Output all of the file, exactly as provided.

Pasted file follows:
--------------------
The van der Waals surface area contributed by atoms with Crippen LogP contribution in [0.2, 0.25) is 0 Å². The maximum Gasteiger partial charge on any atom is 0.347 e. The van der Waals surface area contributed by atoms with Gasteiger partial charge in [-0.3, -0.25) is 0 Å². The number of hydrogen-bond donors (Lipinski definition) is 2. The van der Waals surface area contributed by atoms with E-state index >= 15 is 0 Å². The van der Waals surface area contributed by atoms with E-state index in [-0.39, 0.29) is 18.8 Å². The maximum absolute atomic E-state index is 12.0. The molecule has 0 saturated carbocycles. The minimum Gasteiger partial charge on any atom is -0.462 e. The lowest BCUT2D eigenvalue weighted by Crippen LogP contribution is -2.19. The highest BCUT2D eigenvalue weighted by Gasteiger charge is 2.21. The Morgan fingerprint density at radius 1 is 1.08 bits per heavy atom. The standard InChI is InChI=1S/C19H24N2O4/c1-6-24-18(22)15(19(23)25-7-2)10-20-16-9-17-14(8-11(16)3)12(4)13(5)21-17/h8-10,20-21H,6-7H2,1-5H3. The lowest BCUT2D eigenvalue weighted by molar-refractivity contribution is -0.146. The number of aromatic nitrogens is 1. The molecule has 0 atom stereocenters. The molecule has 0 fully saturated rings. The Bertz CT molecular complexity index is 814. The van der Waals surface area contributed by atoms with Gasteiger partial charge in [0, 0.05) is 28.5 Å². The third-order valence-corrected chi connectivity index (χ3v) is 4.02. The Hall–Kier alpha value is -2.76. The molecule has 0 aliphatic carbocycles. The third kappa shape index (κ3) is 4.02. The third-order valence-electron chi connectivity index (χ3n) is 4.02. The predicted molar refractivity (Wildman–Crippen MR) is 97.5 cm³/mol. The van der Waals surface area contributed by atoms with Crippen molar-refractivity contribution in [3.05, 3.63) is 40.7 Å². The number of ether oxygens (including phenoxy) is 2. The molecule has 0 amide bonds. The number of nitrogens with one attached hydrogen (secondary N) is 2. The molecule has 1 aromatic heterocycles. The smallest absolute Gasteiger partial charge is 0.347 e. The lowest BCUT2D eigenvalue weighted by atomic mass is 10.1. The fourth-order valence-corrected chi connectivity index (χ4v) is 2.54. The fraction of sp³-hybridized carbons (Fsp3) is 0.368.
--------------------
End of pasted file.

The van der Waals surface area contributed by atoms with Crippen LogP contribution in [0.2, 0.25) is 0 Å². The maximum Gasteiger partial charge on any atom is 0.347 e. The van der Waals surface area contributed by atoms with Gasteiger partial charge in [-0.3, -0.25) is 0 Å². The number of hydrogen-bond donors (Lipinski definition) is 2. The van der Waals surface area contributed by atoms with E-state index >= 15 is 0 Å². The van der Waals surface area contributed by atoms with E-state index in [-0.39, 0.29) is 18.8 Å². The maximum absolute atomic E-state index is 12.0. The molecule has 0 saturated carbocycles. The minimum Gasteiger partial charge on any atom is -0.462 e. The lowest BCUT2D eigenvalue weighted by Crippen LogP contribution is -2.19. The highest BCUT2D eigenvalue weighted by Gasteiger charge is 2.21. The Morgan fingerprint density at radius 1 is 1.08 bits per heavy atom. The standard InChI is InChI=1S/C19H24N2O4/c1-6-24-18(22)15(19(23)25-7-2)10-20-16-9-17-14(8-11(16)3)12(4)13(5)21-17/h8-10,20-21H,6-7H2,1-5H3. The lowest BCUT2D eigenvalue weighted by molar-refractivity contribution is -0.146. The number of aromatic nitrogens is 1. The molecule has 0 atom stereocenters. The molecule has 0 fully saturated rings. The Bertz CT molecular complexity index is 814. The van der Waals surface area contributed by atoms with Gasteiger partial charge in [0, 0.05) is 28.5 Å². The third-order valence-corrected chi connectivity index (χ3v) is 4.02. The Hall–Kier alpha value is -2.76. The molecule has 0 aliphatic carbocycles. The third kappa shape index (κ3) is 4.02. The third-order valence-electron chi connectivity index (χ3n) is 4.02. The predicted molar refractivity (Wildman–Crippen MR) is 97.5 cm³/mol. The van der Waals surface area contributed by atoms with Crippen molar-refractivity contribution in [3.05, 3.63) is 40.7 Å². The number of ether oxygens (including phenoxy) is 2. The molecule has 0 amide bonds. The number of nitrogens with one attached hydrogen (secondary N) is 2. The molecule has 1 aromatic heterocycles. The smallest absolute Gasteiger partial charge is 0.347 e. The lowest BCUT2D eigenvalue weighted by atomic mass is 10.1. The fourth-order valence-corrected chi connectivity index (χ4v) is 2.54. The fraction of sp³-hybridized carbons (Fsp3) is 0.368.